Tuesday, January 30, 2018

Pandora's Safe, Part 3: No Telegram, No Call?

(Jean Soldan Story continues)

I am not exactly sure how Jean-John Soldan-Soldani-Soldaniels found himself in Missouri in the 1850s but I have some pretty good ideas about the forces that pushed and pulled him there.

Gold was found in California; the Compromises of 1850a nd 1854 opened massive lands in the US west whose “slave state or non-slave state” status was to be decided (later) by popular sovereignty (New Mexico, Utah, Kansas, Nebraska). Steamboats reversed the direction of trade along the Mississippi River and connected it to massive railroads, and the two modes of transportation converged in in Missouri, making it the launching place to the “west.”

So yes, it is understandable that a man like John-Jean who most likely spoke French and German and probably English as well was pulled to go there and get rich selling things to people from all over the world who were stocking up (think of Missouri in the 1850s as one big  Costco, one last place to shop for months or even years) before heading across whatever the travelers would face  between Missouri and the Pacific Ocean.

People don’t tend to go to strange cities all alone, and from what I can tell, Jean-John’s brother Peter (who may or may not have been his twin because they identified as the same age in the 1860 Census) was already in Kansas City when he came there. 

Missouri documents have John Soldani buying land in Kansas City (calling himself John Soldanels, along with Joseph Soldanels) in 1855.

From 1856 to 1863 John buys at least 4 properties and sells two.  He works and lives with his brother Peter, and apparently they run a saloon-store that catered to travelers who spoke German and French.

He marries French-Canadian Matilda in a ceremony officiated by the famous Bernard Donnelly “frontier priest” and they have two kids – Sylvester Jean Soldani (1860) and Anthony Godance Soldani (1861).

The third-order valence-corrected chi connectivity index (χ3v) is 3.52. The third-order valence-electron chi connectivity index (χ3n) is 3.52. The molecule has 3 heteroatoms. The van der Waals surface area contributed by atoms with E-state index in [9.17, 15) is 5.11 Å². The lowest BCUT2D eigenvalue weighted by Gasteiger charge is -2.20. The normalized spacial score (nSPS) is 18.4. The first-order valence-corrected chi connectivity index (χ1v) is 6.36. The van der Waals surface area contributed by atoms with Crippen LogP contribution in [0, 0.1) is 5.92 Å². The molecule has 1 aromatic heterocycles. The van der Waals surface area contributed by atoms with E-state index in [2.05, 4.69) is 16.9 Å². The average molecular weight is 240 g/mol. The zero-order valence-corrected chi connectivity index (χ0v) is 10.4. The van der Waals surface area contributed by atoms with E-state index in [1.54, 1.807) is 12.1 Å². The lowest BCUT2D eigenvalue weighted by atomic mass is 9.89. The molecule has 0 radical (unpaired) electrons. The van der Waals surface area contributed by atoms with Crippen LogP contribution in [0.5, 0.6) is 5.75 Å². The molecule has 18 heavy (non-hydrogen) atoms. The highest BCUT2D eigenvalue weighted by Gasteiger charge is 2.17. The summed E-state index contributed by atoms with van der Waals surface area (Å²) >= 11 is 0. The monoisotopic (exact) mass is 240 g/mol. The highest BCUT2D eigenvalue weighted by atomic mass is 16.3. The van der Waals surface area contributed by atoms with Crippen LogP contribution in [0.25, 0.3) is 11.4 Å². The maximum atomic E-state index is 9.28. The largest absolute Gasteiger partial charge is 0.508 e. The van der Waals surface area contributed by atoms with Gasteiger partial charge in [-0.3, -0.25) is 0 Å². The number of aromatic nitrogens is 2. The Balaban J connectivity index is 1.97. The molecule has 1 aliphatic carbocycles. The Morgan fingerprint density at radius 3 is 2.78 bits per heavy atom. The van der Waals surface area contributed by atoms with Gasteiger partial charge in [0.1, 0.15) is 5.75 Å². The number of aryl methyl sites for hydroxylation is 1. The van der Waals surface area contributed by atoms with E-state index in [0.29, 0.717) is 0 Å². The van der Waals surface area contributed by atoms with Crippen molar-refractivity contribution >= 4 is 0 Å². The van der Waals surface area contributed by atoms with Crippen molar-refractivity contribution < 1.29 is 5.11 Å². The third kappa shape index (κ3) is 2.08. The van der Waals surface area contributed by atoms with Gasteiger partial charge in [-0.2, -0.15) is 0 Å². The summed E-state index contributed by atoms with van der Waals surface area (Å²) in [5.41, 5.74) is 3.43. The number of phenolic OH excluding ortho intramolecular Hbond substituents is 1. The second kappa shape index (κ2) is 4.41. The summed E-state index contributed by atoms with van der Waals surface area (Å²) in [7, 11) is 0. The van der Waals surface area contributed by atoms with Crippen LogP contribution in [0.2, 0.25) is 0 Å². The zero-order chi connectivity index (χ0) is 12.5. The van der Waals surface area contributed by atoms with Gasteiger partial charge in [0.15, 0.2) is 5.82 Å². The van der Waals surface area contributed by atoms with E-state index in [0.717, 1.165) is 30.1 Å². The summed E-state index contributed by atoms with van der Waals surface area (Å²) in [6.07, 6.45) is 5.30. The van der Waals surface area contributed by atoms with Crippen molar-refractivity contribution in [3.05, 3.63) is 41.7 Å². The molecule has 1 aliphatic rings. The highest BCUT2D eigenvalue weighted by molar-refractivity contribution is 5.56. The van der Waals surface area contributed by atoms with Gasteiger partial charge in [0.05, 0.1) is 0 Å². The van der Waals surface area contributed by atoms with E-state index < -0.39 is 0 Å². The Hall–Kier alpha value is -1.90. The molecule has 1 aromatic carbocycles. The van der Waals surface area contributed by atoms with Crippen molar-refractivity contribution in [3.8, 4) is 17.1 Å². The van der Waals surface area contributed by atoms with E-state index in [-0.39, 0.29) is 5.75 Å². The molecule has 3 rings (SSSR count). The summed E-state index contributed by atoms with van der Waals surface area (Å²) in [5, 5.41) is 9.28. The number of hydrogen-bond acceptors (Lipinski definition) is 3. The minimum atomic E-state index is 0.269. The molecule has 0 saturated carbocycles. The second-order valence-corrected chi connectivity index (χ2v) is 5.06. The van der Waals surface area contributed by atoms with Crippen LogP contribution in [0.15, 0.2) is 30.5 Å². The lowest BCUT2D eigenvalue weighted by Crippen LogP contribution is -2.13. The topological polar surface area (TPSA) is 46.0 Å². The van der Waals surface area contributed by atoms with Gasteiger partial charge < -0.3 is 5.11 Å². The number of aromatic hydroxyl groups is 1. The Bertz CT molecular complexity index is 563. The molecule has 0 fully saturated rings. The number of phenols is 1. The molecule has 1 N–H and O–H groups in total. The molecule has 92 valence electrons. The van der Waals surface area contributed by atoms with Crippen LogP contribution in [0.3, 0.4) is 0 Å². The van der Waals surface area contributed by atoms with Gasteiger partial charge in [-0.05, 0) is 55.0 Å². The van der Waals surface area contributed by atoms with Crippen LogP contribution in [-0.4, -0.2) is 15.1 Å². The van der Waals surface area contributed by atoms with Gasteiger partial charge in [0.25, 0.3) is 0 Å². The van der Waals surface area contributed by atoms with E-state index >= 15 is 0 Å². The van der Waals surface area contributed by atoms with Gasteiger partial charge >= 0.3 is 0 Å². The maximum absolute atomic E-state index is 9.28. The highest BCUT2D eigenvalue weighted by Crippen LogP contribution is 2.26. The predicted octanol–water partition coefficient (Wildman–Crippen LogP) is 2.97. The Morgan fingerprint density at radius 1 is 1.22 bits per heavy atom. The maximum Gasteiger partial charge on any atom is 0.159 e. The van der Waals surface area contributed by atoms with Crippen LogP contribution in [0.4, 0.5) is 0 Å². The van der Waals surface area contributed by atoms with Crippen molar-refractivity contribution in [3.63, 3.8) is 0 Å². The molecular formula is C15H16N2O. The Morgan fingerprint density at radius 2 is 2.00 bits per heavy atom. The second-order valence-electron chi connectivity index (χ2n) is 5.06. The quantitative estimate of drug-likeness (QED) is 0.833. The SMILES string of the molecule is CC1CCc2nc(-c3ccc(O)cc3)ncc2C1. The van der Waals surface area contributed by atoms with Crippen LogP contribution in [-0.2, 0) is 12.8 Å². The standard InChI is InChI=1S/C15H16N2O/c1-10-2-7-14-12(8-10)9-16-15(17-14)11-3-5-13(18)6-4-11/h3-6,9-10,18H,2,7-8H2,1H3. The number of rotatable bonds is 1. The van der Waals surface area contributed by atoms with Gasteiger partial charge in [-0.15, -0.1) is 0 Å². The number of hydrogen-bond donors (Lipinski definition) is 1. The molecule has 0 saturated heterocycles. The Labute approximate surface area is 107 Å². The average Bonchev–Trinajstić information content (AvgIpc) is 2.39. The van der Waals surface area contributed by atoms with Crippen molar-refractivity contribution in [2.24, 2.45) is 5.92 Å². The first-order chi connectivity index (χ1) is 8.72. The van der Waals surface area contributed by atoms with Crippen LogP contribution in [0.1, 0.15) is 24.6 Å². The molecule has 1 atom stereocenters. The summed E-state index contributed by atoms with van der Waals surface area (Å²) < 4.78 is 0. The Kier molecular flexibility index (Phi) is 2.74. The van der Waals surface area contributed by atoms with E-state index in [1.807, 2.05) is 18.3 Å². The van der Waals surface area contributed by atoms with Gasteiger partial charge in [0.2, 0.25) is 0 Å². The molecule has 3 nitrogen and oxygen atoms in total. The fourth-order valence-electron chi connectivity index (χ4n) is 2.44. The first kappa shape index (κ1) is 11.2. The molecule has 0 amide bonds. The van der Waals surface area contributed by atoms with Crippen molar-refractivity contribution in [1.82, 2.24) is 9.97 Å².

Meanwhile, the Civil War starts; Missouri stays in the Union, and New Orleans tries to go Confederate but is surrounded by the Union and occupied throughout the war to shut down trade on the Mississippi.     

I think Jean went down to New Orleans once or twice and that’s how he ended up in the Cazadores Espanoles Regiment for at least one day on September 21, 1861. 

Maybe Jean was in New Orleans for banking, for trade or for a vacation from his toddlers. Records show his brother (son?) Joseph was there with him. 

 I don't know when they ran to New Orleans but I'm glad they did because their brother Peter  (officially Peter Soldam in several records and I really think Soldam is my new last name but we can revisit that, the story is still warming up)  is taken  PRISONER  BY THE CONFEDERATES IN 1862 in the BATTLE OF INDEPENDENCE omg OMG omg Omg!

 It’s going to be OK; he will live and then he will spend the rest of his life living near Leavenworth, but I’m not sure that Peter and Jean-John ever find each other again or even know that the other one is OK.

Apparently Matilda, John-Jean-Johan’s first wife had NO idea what happened to  Jean-John-Johan. She waits and waits and waits and then the war ends and he STILL doesn’t come home so she assumes he is dead.

 I can’t blame her. No telegram.  No call.  Nothing.

 My educated gut guess is that Matilda Soldan believed her husband perished on the Sultana when it blew up in April 1865.

 Or maybe she imagined he was lost some other way. 

Matilda she was a married woman with the responsibility to settle his accounts during a time that the economy was topsy turvy.  I can’t imagine what kind of income she was living on while he was gone and Peter was captured by the Confederates, but I CAN imagine more than one man advising her to come to terms with being a widow and let HIM help her settle the accounts.

In November 1865, Matilda puts John-Jean Soldan’s estate in probate and is forced to liquidate all of his estate to pay their creditors.

But he’s alive.